This was pretty challenging. Although the plastic of the figures is not that hard at all, it's a massive block of plastic that has to be cut off. In addition, I chose grenadiers as basic figures, which required a headswap with the fusiliers. At the first try, I underestimated the effect that - when half cut - the resistance of the plastic decreases, which ended with the scalpel blade slicing halfway through the tip of my left hand's thumb. Ouch

But after all, I managed to scrape off the backbacks. You can't just slice it away, you must also try to achieve the overall shape of how the soldier's back would look like, including a little bit of texture which looks like belts etc.
Well - the final result looks pretty nice to me and was worth the work .

The first example is a soldier of the medic company standing guard - for example while guarding a field hospital. Brown, light grey, white and black... I really like the combination of the colours. In addition, this is a rather unusual subject because you seldomly see units that are not directly battle-related.

When you see this figure from a small distance, it appears as if the backpack has never been there. :-D

The second one is is a galley guard. These chaps were the sentinels who guarded the convicts who had to row the galleys that some nations in the Mediterranean region still used in the Napoleonic age.
Working on a ship, this guy logically has no need for a backpack at all. So I had to remove it for him as well. In addition I decided to make the base look as if the figure was standing on deck, right in front of the guardrail.

I always liked that green of the Italian uniforms - in addition with light grey cuffs'n collar, trousers and vest, this figure looks really pretty. Although you wouldn't see those guys on a battlefield at all.

In both cases, I wasn't able to find representations of drummers or officers. In case of the galley guards, I found out that they were subordinated to the navy staff of officers and had no own officer's staff at all. In case of the medics... well, I don't know. Maybe someone else might help me?

Thursday, March 9, 2017

US generic flag for 1812

Well - I found that it is quite hard to find suitable sources for the different line regiment flags of the US Army of 1812-14. Or maybe I'm just not looking in the right corner of the web? I bought a set of the new Strelets British marching infantry because I like Strelets figures, I wanted to make some paint conversions for the war of 1812 theatre and I wasn't able to get some HaT British. The set contains a flagbearer with a blank flag. Cutting it off in order to replace it with a printed flage would have looked silly because of the flagpole's thickness.

So after not being able to find the original flags for the 16th regiment of the line, I decided to get along with a very generic flag. Maybe you guys could tell me if that's alright or if it is problematic for a reason? Who knows how the regimental colours have looked like? Is there any good source on the web? I'm happy for every help!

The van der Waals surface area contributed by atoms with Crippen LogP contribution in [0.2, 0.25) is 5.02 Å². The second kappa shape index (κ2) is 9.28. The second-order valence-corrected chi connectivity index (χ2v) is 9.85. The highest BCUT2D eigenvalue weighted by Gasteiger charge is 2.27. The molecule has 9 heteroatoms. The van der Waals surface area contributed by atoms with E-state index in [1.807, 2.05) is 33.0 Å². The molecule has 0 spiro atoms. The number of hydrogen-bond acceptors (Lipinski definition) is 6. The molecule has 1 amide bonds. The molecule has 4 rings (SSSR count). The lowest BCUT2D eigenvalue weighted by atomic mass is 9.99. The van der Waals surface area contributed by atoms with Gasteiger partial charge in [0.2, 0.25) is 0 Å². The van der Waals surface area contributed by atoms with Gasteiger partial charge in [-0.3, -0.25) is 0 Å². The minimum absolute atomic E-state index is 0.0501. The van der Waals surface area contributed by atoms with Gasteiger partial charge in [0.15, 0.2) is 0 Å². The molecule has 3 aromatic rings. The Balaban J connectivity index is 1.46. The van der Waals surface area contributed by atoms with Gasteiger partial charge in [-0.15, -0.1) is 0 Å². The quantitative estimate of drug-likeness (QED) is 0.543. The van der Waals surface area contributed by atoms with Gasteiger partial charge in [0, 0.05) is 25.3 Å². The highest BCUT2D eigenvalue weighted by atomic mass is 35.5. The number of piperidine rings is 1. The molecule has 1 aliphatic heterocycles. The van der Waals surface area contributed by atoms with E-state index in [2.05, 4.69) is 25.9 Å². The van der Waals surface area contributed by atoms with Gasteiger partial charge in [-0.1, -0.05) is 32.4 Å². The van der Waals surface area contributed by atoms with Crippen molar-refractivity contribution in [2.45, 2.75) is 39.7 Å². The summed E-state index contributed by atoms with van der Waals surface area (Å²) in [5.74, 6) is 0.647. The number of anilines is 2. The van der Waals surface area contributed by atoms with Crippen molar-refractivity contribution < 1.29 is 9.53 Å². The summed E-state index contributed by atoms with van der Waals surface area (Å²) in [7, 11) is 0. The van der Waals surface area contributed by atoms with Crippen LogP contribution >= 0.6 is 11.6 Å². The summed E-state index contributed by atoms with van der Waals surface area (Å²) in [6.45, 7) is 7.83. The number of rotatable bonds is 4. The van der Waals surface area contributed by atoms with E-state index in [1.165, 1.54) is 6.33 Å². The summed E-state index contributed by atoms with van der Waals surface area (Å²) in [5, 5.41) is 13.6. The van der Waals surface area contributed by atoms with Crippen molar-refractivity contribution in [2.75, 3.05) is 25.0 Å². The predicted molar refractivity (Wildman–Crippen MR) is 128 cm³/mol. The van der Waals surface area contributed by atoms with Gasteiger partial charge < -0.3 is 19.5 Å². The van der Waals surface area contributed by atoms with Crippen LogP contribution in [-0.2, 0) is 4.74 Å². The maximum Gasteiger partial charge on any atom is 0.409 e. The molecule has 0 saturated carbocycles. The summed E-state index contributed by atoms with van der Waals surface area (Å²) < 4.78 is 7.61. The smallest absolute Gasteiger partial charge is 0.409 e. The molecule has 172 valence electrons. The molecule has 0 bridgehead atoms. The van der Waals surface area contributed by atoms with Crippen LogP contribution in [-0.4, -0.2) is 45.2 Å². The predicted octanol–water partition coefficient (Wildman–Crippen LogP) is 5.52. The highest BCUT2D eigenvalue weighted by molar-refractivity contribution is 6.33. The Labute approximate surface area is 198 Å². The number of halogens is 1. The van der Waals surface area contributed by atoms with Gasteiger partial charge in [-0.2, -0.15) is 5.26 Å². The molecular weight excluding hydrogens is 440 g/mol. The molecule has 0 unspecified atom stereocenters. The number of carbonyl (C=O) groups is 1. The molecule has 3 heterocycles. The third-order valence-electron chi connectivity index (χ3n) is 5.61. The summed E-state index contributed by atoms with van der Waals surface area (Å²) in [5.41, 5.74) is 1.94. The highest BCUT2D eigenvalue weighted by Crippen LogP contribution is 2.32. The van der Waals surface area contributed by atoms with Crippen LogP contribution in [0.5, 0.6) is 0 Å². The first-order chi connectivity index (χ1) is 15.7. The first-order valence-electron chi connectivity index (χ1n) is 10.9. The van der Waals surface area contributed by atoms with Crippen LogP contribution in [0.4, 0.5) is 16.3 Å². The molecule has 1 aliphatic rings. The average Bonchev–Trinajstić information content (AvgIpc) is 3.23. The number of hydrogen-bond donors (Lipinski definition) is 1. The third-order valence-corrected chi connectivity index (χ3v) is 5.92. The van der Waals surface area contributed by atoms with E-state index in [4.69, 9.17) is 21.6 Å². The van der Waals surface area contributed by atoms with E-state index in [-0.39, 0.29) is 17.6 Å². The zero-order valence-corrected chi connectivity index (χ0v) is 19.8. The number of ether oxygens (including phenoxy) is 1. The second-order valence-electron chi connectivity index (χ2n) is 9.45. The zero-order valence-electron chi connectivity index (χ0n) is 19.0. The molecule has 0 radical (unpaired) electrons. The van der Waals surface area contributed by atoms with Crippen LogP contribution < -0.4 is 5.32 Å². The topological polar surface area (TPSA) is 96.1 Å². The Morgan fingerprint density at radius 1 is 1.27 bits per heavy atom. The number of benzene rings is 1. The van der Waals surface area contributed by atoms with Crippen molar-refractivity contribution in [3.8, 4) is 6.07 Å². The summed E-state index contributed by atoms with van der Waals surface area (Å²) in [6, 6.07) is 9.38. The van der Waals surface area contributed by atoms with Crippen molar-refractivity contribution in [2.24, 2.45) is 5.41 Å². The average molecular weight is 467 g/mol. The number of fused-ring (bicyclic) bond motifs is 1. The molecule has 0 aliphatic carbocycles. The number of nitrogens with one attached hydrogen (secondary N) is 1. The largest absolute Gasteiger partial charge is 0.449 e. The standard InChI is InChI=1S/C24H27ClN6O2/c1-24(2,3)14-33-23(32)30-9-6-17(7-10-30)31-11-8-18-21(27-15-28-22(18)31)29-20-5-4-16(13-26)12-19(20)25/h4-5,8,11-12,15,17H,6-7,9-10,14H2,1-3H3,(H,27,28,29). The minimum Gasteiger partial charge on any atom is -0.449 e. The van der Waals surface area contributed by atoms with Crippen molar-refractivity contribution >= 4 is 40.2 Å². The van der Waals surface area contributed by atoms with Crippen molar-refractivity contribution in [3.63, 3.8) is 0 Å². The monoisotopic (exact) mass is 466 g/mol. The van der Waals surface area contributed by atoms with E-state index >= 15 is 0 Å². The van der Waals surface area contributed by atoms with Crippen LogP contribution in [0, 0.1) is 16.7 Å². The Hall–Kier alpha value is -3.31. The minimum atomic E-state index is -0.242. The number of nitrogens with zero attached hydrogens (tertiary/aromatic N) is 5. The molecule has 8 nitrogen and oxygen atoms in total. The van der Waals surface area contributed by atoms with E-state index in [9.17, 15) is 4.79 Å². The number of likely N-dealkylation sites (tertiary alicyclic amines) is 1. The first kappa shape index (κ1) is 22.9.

Saturday, March 4, 2017

War of 1812 special

Hello, hello!

I'm still there. Don't panic. Not that I haven't painted something during February, but it was all too diverse and too many things still lay on my desk. I had been experimenting for a while, which was the fact that kept me from completing many things. Today, I have some snapshots of what I'm currently working on and that's:

Soldiers of the British/US war of 1812

Some may say: pretty unusual stuff for someone who lives in Europe. And yes, that's right. European history has Napoleon and his wars so much in focus that you don't read much about the things that were going on in northern or southern America during the 19th century, except from the well-known American secession war, some WildWest-stuff and (if you're lucky) the Alamo (as if that wasn't just a single battle). Not to speak of the liberation and unifications wars on the Southern American continent... (total blank in German schoolbooks)
South Carolina militiaman

Well. Research on that matter wasn't as hard as I had expected. And due to my surprise, I found a hell of a lot different uniforms. In fact, back in 1812 even the US Army hadn't adopted a completely uniformed appearance. From grey to brown to blue to black to fawn, in the beginning of the war there was a large number of uniform colours to be seen even in the regular regiments, not to speak of all these militia units that were sent by the different states.

One thing that makes it fairly easy to make up an army for the US/British war of 1812 is the fact that both armies used pretty much the same sort of uniform and equipment. Differences, as for example the backpacks that looked different in US use (or were just the same backpacks, but covered with blue cloth that often had a 'US' or state mark on it), can be easy emulated.

Early Upper Canada militia